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`I learn from young filmmakers'

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WAY WITH WORDS Javed Akhtar
WAY WITH WORDS Javed Akhtar

Javed Akhtar on remakes, books and film appreciation

Lyricist and social activist Javed Akhtar has a way with words, naturally. His take on six topics close to his heart. Generation Next: A proud father of filmmakers Farhan and Zoya Akhtar, he says, "My writing doesn't change whether I write for my children or for others. The work is credited to my name and I need to do justice to that. Writing the script of `Lakshya' for Farhan was no different. I'm a father to a filmmaker who happens to be a son (laughs). Farhan and Zoya approach me for suggestions, some of which are taken up and others rejected. I might sound politically correct, but I learn from young filmmakers."Remakes, dearth of ideas: Quiz Javed Akhtar on Ram Gopal Varma's `Sholay' and he quips, "It would be amusing to see how it develops." Agreeing that remakes signal a dearth of new ideas, he says, "Some films reach a high point and you cannot better them. `Gone With The Wind,' `Benhur' or `Sound of Music' cannot be remade. Then why remake `Sholay?'Having said that, there have been good remake attempts as well - P.C. Barua's and Bimal Roy's versions of `Devdas' for instance." On the new Don, he says, "My son made a slick film but my loyalty stays with my version."Writing, then and now: He has penned two scripts which will soon be made into films and he says, "Earlier, the scripts had more rhetoric and drama. Today's directors respect the intelligence of the audience." Ashutosh Gowarikar's `Jodha Akbar,' Harry Baweja's `Love Story 2050' and `Tara Rum Pum' are some forthcoming films for which Javed Akhtar has written the lyrics.Co-authoring books: `Talking Films' and `Talking Songs,' two books that he has co-authored with Nasreen Munni Kabir, are widely read in film institutes in the United States. "Nasreen has an incisive mind. We've shared our ideas with people and I will consider writing more such books."For the archives: Lamenting on the dearth of books and documentaries, he explains, "In Europe, I've come across houses with placards stating that Bernard Shaw stayed at the place for three days. Papers and accessories used by Charles Dickens and Wordsworth are treasured. We as a nation don't even protect our monuments. Likewise, we haven't documented our work on cinema."A museum for films: He feels film appreciation courses in schools will help youngsters understand good cinema. "You can't expect someone to suddenly appreciate quality work. Why didn't `Dor' or `Iqbal' become big hits? We need film libraries and a museum to protect that original scripts."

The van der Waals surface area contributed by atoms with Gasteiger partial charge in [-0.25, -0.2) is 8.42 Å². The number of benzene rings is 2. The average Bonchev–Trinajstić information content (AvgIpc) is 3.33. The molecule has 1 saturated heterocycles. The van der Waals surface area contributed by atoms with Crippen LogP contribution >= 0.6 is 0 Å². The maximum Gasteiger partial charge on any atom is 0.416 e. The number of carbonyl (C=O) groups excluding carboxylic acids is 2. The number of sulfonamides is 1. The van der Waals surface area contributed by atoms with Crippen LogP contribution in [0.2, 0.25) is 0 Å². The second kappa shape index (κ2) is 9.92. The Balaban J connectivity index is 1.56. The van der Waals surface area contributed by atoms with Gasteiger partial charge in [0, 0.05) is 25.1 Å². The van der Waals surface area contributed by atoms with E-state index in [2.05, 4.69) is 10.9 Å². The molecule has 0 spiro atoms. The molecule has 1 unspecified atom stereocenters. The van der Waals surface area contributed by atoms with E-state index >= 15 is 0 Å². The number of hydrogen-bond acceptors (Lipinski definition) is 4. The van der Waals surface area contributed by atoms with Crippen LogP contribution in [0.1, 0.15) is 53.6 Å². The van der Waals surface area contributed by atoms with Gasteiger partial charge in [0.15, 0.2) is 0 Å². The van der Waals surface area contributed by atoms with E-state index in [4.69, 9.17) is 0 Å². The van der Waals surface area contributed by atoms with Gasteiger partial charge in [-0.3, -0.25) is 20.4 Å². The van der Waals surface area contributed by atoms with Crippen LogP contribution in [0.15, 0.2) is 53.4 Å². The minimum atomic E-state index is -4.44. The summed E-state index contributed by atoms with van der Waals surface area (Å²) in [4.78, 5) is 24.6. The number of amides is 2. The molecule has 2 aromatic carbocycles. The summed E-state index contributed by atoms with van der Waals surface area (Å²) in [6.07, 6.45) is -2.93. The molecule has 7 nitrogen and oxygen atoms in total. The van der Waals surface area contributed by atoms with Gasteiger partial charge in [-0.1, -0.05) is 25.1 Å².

SANGEETHA DEVI K

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